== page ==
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Brain Size and Longevity

By: Ian Murnaghan BSc (hons), MSc - Updated: 2 Aug 2010 | comments*Discuss
 
Brain Size Longevity Social Intelligence

There has been debate for decades around how brain size relates to longevity. Studies seem to show a broad mix of results but the newest one from this year suggests that mammals with larger brains relative to their body size are more likely to live longer. This longevity links up with many developmental aspects such as reproductive maturity and social groups.

Mammals and Brain Size

Over five hundred different species of mammals were investigated to find out how brain size relates to lifespan. The study looked at everything from rodents to bats and marsupials. Researchers found that in larger primates such as chimpanzees, the brain is larger than we would expect for their body size. This is also the case for other mammals such as whales.

But why is it surprising? One reason is that a larger brain needs more time to get to its functional maturity. It also uses more energy. But despite that, a larger brain allows for a wider flexibility in mammalian behaviour in response to environmental challenges.

It further helps to simplify learning, helping the species to manage ecological challenges. Overall, researchers have concluded from the recent study that by having a bigger brain, a mammal has a longer life, giving them a special evolutionary advantage.

Benefits of a Bigger Brain

On top of all these benefits, there are even more advantages. Mammals with bigger brains in relation to their body size can better adapt to changes around them, helping to ensure their survival as a species.

It allows them to have a better chance of preserving the species, plus living longer means they have an enhanced ability to reproduce, thus benefiting the entire species. Mammals with a bigger brain also take more time to attain sexual maturity, which is then balanced out by the lengthier reproductive life.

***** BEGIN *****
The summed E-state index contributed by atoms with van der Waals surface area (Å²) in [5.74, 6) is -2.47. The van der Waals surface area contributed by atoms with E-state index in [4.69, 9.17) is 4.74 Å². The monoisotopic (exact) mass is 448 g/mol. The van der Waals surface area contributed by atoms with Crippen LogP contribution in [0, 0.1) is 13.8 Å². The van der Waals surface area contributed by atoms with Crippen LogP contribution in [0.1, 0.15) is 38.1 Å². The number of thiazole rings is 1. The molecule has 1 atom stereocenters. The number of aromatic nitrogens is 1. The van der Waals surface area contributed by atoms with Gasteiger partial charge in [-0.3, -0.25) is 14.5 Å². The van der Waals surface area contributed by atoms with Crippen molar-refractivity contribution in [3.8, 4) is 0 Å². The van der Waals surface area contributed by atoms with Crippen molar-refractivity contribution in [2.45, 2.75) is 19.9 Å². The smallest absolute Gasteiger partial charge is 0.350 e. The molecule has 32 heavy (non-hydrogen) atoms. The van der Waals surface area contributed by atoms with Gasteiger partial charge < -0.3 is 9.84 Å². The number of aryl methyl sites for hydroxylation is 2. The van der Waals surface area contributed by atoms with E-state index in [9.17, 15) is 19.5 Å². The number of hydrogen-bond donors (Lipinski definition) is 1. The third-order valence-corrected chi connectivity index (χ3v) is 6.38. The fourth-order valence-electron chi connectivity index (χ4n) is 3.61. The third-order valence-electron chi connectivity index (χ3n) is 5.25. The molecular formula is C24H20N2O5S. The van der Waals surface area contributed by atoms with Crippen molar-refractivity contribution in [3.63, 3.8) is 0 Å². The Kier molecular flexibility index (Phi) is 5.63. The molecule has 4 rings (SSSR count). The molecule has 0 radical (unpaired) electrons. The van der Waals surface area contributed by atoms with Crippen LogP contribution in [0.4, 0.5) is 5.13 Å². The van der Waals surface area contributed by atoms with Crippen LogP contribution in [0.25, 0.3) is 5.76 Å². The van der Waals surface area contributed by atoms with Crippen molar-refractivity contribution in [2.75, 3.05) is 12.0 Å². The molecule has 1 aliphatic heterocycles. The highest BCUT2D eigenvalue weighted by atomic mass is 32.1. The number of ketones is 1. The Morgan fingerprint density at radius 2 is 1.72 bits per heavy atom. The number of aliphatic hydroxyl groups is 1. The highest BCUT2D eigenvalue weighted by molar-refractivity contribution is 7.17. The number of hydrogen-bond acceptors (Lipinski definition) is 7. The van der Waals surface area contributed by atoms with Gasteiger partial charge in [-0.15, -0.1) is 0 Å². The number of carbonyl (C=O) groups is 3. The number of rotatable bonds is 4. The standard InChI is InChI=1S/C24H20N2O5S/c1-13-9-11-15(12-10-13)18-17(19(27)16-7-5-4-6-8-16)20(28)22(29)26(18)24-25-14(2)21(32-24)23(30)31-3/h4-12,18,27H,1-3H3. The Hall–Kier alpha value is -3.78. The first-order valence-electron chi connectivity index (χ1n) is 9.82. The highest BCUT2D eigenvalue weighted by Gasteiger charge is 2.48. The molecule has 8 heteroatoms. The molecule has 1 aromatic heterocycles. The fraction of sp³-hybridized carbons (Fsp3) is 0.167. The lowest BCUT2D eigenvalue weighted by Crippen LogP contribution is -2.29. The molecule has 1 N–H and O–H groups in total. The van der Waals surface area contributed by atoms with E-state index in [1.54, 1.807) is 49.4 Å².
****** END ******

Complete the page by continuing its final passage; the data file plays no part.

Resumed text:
Social Groups

The research also lends itself to the Social Intelligence Hypothesis (SIH) because the mammals form more stable social groups. The members of the social groups have greater cognitive demands, which are supported by a larger brain.

Benefits of a Larger Body

Other studies have previously shown that a larger body size also contributes to a longer lifespan. For the purposes of this study, however, researchers factored this aspect in and still found that brain size affected longevity, no matter what the size of the body.

Which Came First?

Still, it is not necessarily an issue of cause and effect for each case. It could mean in some cases that a longer life favours the development of a bigger brain. The longer life could then be preferential to a larger brain. It could favour the time needed to establish a reproductive cycle, thus enhancing the time available to reproduce and to give more time to invest in resources needed to nurture offspring.

For now, the research tells us more about evolution and how brain size develops and why it matters. Hopefully, we can learn more about the cause and effect aspect to discover exactly how the link occurs.

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